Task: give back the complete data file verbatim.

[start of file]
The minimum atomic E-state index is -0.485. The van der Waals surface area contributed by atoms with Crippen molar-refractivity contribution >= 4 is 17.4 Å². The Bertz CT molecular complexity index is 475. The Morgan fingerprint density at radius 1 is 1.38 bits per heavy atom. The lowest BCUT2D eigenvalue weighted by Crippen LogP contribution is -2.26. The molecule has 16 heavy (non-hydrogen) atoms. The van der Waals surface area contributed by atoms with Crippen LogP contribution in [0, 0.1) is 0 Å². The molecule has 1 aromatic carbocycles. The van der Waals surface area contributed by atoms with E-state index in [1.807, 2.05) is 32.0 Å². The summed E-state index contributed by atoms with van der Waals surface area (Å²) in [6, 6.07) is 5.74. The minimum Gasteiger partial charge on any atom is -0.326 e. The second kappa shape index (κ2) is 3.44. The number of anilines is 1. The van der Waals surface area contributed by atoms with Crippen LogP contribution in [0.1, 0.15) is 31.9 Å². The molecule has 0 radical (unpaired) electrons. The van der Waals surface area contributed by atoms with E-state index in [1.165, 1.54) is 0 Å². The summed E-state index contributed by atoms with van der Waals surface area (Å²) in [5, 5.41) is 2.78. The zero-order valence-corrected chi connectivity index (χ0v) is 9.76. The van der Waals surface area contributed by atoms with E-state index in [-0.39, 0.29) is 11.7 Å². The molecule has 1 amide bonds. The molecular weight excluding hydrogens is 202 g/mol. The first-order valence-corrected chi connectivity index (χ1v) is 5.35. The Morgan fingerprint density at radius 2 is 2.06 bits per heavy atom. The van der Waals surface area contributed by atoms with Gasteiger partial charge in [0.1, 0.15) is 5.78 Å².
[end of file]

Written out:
The minimum atomic E-state index is -0.485. The van der Waals surface area contributed by atoms with Crippen molar-refractivity contribution >= 4 is 17.4 Å². The Bertz CT molecular complexity index is 475. The Morgan fingerprint density at radius 1 is 1.38 bits per heavy atom. The lowest BCUT2D eigenvalue weighted by Crippen LogP contribution is -2.26. The molecule has 16 heavy (non-hydrogen) atoms. The van der Waals surface area contributed by atoms with Crippen LogP contribution in [0, 0.1) is 0 Å². The molecule has 1 aromatic carbocycles. The van der Waals surface area contributed by atoms with E-state index in [1.807, 2.05) is 32.0 Å². The summed E-state index contributed by atoms with van der Waals surface area (Å²) in [6, 6.07) is 5.74. The minimum Gasteiger partial charge on any atom is -0.326 e. The second kappa shape index (κ2) is 3.44. The number of anilines is 1. The van der Waals surface area contributed by atoms with Crippen LogP contribution in [0.1, 0.15) is 31.9 Å². The molecule has 0 radical (unpaired) electrons. The van der Waals surface area contributed by atoms with E-state index in [1.165, 1.54) is 0 Å². The summed E-state index contributed by atoms with van der Waals surface area (Å²) in [5, 5.41) is 2.78. The zero-order valence-corrected chi connectivity index (χ0v) is 9.76. The van der Waals surface area contributed by atoms with E-state index in [-0.39, 0.29) is 11.7 Å². The molecule has 1 amide bonds. The molecular weight excluding hydrogens is 202 g/mol. The first-order valence-corrected chi connectivity index (χ1v) is 5.35. The Morgan fingerprint density at radius 2 is 2.06 bits per heavy atom. The van der Waals surface area contributed by atoms with Gasteiger partial charge in [0.1, 0.15) is 5.78 Å².